Steve Jobs had genius-level intelligence and built one of the largest and most influential companies in the world. This is impressive, but at the same time that Apple was achieving success, Jobs denied fathering his own daughter, was forced to take a DNA test, and ended up paying a tiny amount of child support for her entire youth despite having millions.
I never met Steve Jobs, but universally, he’s portrayed as a jerk. He’s the super-intelligent guy that you’d rather not invite over for dinner. So what good is a high IQ if your family and friends can’t stand you? What is the point of success if you have no one to share it with?
Intelligence is often put on a pedestal, but the trappings are often glazed over. On this week’s podcast, we’ll unpack the “intelligence trap” and provide a new perspective on contextualizing brainpower.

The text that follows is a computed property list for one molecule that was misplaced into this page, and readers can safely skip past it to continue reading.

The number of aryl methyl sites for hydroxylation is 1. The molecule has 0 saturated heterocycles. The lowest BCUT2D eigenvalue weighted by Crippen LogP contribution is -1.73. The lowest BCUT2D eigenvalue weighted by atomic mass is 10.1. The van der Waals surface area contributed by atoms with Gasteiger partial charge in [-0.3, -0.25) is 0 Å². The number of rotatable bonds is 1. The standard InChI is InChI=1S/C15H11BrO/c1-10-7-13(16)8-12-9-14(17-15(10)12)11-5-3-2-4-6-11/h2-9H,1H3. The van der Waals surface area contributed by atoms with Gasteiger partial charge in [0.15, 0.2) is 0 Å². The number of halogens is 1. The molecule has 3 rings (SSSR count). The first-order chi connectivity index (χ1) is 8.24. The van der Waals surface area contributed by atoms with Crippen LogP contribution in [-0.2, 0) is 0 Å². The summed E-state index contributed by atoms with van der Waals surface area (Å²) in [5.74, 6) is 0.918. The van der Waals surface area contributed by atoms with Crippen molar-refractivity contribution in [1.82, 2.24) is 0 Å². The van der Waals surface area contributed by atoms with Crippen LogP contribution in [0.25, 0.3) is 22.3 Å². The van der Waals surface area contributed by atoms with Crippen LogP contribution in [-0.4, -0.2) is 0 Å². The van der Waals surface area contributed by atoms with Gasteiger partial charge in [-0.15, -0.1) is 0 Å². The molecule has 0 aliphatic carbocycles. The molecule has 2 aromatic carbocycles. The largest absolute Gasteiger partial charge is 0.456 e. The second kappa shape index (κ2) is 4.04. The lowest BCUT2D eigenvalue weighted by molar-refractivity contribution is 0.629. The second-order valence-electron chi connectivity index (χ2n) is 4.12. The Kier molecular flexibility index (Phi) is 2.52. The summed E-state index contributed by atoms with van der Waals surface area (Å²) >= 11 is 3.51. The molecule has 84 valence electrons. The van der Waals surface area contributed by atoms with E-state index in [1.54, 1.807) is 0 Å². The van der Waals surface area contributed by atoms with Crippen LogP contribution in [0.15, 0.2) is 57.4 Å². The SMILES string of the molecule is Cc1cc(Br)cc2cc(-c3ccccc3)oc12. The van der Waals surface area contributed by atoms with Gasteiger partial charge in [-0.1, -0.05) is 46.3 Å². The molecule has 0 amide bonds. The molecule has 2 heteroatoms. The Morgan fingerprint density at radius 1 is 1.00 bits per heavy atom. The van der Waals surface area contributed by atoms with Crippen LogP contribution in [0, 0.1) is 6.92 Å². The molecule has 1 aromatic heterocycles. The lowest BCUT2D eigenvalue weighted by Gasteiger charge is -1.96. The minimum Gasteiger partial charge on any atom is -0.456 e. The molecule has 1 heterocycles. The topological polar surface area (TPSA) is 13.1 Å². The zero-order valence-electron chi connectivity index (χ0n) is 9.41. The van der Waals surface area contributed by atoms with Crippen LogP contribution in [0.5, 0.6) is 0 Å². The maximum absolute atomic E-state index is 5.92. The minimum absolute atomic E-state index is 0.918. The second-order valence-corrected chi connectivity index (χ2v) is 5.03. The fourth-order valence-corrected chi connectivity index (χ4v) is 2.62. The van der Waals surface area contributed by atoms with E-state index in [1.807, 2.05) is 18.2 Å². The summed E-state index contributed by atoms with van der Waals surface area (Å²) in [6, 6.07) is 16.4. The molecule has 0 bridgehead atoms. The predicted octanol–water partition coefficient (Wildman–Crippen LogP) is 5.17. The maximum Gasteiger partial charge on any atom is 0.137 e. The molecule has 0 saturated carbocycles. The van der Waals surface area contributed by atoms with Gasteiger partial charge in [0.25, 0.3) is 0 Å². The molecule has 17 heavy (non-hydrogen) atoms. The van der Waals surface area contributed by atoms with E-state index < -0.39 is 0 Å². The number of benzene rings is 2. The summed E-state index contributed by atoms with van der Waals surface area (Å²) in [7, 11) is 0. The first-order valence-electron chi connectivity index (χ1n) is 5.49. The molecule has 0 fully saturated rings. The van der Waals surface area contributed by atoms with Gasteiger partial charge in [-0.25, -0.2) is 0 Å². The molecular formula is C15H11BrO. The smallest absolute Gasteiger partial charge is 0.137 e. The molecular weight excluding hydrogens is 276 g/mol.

Listen & Learn:
- Why smart people are prone to motivated reasoning
- How entrenchment and earned dogmatism plague some of the best minds
- How to self distance to avoid the traps
- Why a growth mindset can keep you learning and changing with the times
Links & Resources:
About Our Guest
David Robson is a science writer based in London, UK, specializing in brains, bodies and behavior. He was a features editor at New Scientist for five years and is currently a senior journalist at BBC Future. He regularly features on the BBC World Service and his writing has also appeared in the Guardian, the Atlantic, and the Washington Post. His new book is called The Intelligence Trap.
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Direct download: 393_-_The_Intelligence_Trap_w_David_Robson.mp3
-- posted at: 11:06am CET